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  Revisiting Vietnam American RadioWorks
     
  Vietnam Scrapbook
     

Kenneth Binam, Vietnam era veteran
Fruita, CO, USA

In March of 1975, I was stationed onboard the USS Durham, LKA-114. The task force had been ordered to help refugees fleeing Vietnam. Operation "Frequent Wind". The crew had spent several days preparing for refugees to come aboard. We arrived in Camh Ranh Bay late in the evening. The other ship we were with was fired upon and we moved further away from the coast.
The refugees didn't start arriving until late morning. It had taken a while for word to spread that we were there to take them aboard. A few boats came along side and the people came aboard, they and their belongings were searched and then taken to a cargo hold.(We did what we could to make them comfortable). They were scared,confused and uncertain of their furtures. Soon the boats returned bringing more people and many more boat started showing up. Soon they were six or seven deep along side my ship. We were told that the price for transport out to our ship was $1500.00 apiece. There was an old man in a small round boat made of reeds who had paddled the 3 or so miles by hisself to reach us. There was a woman who had 7 kids with her. Only 2 or 3 were hers. The refugees kept coming all day long. After a few hours of helping and watching this people I had a sudden realization. "These people have just left their home and can never go back." I hadn't thought about it until then.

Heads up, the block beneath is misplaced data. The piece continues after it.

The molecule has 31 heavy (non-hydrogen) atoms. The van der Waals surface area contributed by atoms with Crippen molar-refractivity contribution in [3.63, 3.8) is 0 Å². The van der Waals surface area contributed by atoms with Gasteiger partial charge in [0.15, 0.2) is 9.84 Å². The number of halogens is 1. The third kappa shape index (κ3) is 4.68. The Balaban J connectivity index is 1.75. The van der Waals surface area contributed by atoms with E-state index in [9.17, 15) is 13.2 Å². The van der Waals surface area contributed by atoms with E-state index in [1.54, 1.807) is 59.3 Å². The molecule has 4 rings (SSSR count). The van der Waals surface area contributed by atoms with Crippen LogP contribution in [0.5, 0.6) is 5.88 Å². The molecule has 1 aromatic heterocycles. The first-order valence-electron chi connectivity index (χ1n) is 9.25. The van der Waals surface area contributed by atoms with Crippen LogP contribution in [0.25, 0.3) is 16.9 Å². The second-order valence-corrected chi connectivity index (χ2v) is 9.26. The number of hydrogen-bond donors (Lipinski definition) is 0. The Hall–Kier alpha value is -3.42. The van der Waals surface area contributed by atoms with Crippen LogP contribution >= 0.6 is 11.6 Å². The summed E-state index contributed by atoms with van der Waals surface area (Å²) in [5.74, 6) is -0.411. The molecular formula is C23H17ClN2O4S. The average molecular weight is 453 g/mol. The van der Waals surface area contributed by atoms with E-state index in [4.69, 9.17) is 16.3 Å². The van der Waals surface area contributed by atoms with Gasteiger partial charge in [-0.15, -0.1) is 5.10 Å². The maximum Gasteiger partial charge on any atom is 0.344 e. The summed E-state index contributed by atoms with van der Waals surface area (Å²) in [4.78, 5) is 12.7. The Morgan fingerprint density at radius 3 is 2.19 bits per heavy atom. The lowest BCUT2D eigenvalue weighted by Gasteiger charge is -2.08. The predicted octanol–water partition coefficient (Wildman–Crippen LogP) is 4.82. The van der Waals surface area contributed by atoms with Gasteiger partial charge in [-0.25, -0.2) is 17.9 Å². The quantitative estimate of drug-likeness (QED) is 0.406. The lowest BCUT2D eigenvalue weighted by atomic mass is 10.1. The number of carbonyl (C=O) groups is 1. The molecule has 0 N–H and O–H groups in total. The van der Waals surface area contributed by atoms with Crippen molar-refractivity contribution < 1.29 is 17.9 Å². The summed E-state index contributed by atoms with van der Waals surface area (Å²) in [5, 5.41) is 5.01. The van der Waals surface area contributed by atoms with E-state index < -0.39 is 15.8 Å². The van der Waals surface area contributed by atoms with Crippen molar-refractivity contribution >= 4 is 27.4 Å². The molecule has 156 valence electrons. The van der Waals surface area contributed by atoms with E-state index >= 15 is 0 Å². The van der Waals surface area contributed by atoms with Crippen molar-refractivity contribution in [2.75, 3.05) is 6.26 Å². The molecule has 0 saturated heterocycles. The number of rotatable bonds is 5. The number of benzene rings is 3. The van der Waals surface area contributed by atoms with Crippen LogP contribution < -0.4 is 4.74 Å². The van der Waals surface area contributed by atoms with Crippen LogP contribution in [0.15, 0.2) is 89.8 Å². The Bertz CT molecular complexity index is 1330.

We saw the good and the bad in people. A group of ARVN soldiers in a corner of the cargo hold splitting up a hugh roll of money. we had heard that they had been payed to fight. A sailor jumping over board the save a child who had fallen into the ocean. A Vietnamese chopper pilot "dumping" helicopters into the ocean time and again.
There were approx. 4500 refugees taken aboard my ship during that operation. During a second operation about the same number of refugees were taken aboard. I've often wondered what ever happened to them. Where they were taken after we off loaded them to Merchant ships.
Guess that I really had to re-evaluate how luck I was as an American to never have been made to leave my state, let alone my country.
Kenneth A. Binam
   

 

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